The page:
It's just a trade-off: How strict do you want to be versus how usable do you want to be? And, of course, you can always add additional validation that makes sure various units match and that no number is used without a unit. There's no right answer, which is part of why this makes for such an interesting code kata.

With all that said, here's the simple version that I came up with:

<!doctype html>
<html lang="en">
	<meta charset="utf-8" />

		Code Kata: Parsing Simple Timespan Strings Like 3h:12m:57s Using JavaScript

		Code Kata: Parsing Simple Timespan Strings Like 3h:12m:57s Using JavaScript

		<em>View the console for output...</em>

	<script type="text/javascript">

		// I parse a simple timespan string (ex, "12h,30m,17s") into a number of SECONDS.
		// Supports the following units (must be lowercase):
		// --
		// * d = days
		// * h = hours
		// * m = minutes
		// * s = seconds
		// --
		// Input may contain other delimiters, as desired, in order to make the input
		// more readable by the developers.
		function parseTimespan( input ) {

			// CAUTION: On its own, this pattern does not require the input to only
			// contain tokens that can be matched by this pattern. Depending on how hard
			// you squint, this can be a good or bad thing.
			var pattern = /(\d+)(d|h|m|s)/g;
			var multiplier = {
				d: 86400,
				h: 3600,
				m: 60,
				s: 1

			var timespan = 0;
			var match;

			// Apply each matched magnitude-unit combination to the running total.
			while ( match = pattern.exec( input ) ) {

				var magnitude = match[ 1 ];
				var unit = match[ 2 ];

				timespan += ( magnitude * multiplier[ unit ] );


			return( timespan );


		// --------------------------------------------------------------------------- //
		// --------------------------------------------------------------------------- // "Single Units" );
		console.log( "2s =>", parseTimespan( "2s" ) );
		console.log( "2m =>", parseTimespan( "2m" ) );
		console.log( "2h =>", parseTimespan( "2h" ) );
		console.log( "2d =>", parseTimespan( "2d" ) );

		// Notice that the parseTimespan() function doesn't care about how you format
		// your input string; you could use spaces, commas, colons, etc. While this does
		// open the door for subtle errors (of omission), it grants you the flexibility
		// to choose a formatting option that sparks the most joy. "Mixed Units" );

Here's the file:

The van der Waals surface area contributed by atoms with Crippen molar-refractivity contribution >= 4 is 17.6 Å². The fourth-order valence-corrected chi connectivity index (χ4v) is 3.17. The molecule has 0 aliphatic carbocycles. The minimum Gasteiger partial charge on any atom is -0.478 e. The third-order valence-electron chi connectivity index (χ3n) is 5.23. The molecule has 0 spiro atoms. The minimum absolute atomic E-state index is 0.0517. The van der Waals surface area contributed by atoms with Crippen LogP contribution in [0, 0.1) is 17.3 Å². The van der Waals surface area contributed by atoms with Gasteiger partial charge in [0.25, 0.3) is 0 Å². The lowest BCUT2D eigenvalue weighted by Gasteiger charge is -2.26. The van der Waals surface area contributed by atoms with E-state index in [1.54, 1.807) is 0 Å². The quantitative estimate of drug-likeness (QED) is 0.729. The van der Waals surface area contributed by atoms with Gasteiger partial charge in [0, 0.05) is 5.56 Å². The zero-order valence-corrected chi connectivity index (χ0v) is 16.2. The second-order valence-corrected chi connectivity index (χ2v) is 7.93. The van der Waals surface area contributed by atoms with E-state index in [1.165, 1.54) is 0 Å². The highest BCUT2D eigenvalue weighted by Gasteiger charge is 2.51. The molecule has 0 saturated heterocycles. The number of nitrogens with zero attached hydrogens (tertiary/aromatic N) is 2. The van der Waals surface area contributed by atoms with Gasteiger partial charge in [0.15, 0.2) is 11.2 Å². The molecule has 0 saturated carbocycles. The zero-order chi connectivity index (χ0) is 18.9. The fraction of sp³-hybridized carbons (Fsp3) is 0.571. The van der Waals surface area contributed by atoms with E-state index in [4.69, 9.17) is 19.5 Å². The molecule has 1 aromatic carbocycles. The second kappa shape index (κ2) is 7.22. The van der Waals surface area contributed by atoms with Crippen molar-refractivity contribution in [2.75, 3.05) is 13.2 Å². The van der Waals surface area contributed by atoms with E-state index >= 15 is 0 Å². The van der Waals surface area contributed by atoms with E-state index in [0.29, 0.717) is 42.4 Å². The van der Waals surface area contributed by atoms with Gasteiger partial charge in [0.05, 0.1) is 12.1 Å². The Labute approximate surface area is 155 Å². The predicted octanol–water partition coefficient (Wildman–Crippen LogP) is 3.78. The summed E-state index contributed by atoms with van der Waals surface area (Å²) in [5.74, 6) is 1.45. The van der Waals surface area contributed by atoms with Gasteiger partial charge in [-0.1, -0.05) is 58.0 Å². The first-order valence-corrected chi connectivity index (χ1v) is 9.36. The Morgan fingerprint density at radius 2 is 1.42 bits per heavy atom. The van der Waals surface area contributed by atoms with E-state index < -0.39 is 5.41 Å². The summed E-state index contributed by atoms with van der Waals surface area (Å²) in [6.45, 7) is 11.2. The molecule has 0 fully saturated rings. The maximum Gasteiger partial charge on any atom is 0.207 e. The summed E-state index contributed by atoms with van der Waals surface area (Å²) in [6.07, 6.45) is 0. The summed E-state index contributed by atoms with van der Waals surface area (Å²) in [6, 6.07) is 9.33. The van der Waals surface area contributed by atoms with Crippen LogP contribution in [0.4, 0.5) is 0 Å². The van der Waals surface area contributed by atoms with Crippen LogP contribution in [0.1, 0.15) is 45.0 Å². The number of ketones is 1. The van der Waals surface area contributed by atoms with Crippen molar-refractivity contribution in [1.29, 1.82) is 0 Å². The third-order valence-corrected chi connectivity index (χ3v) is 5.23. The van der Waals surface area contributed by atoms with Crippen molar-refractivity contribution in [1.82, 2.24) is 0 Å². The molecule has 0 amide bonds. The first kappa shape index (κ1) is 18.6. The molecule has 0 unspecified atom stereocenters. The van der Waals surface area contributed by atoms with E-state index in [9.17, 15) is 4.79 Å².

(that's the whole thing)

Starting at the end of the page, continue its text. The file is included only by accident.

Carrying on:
console.log( "1m2s =>", parseTimespan( "1m2s" ) );
		console.log( "2s 1m =>", parseTimespan( "2s 1m" ) );
		console.log( "3d..2h..16m..18s =>", parseTimespan( "3d..2h..16m..18s" ) );
		console.log( "16m, 2h, 18s, 3d =>", parseTimespan( "16m, 2h, 18s, 3d" ) );
		console.log( "10s:15s:20s =>", parseTimespan( "10s:15s:20s" ) );



In this approach, I'm not really applying any validation at all (with the exception that the pattern is case-sensitive). I'm just looking for digits followed-by one character from a set of known units. I'm then looping over the matches and aggregating the number of calculated seconds. And, when we run this in the browser, we get the following output:

Parsing simple timespan strings in JavaScript, allowing for input flexibility.

As you can see, by embracing the Robustness Principle, the developer is free to choose a formatting option that sparks the most joy.

To be honest, this code kata became a lot more philosophical than I expected it to become. At first, it was just going to be about Regular Expressions. But, that's the beautiful thing about deliberate practice. Hopefully you found this an interesting exploration.

Want to use code from this post? Check out the license.

Reader Comments

I believe in love. I believe in compassion. I believe in human rights. I believe that we can afford to give more of these gifts to the world around us because it costs us nothing to be decent and kind and understanding. And, I want you to know that when you land on this site, you are accepted for who you are, no matter how you identify, what truths you live, or whatever kind of goofy shit makes you feel alive! Rock on with your bad self!
Ben Nadel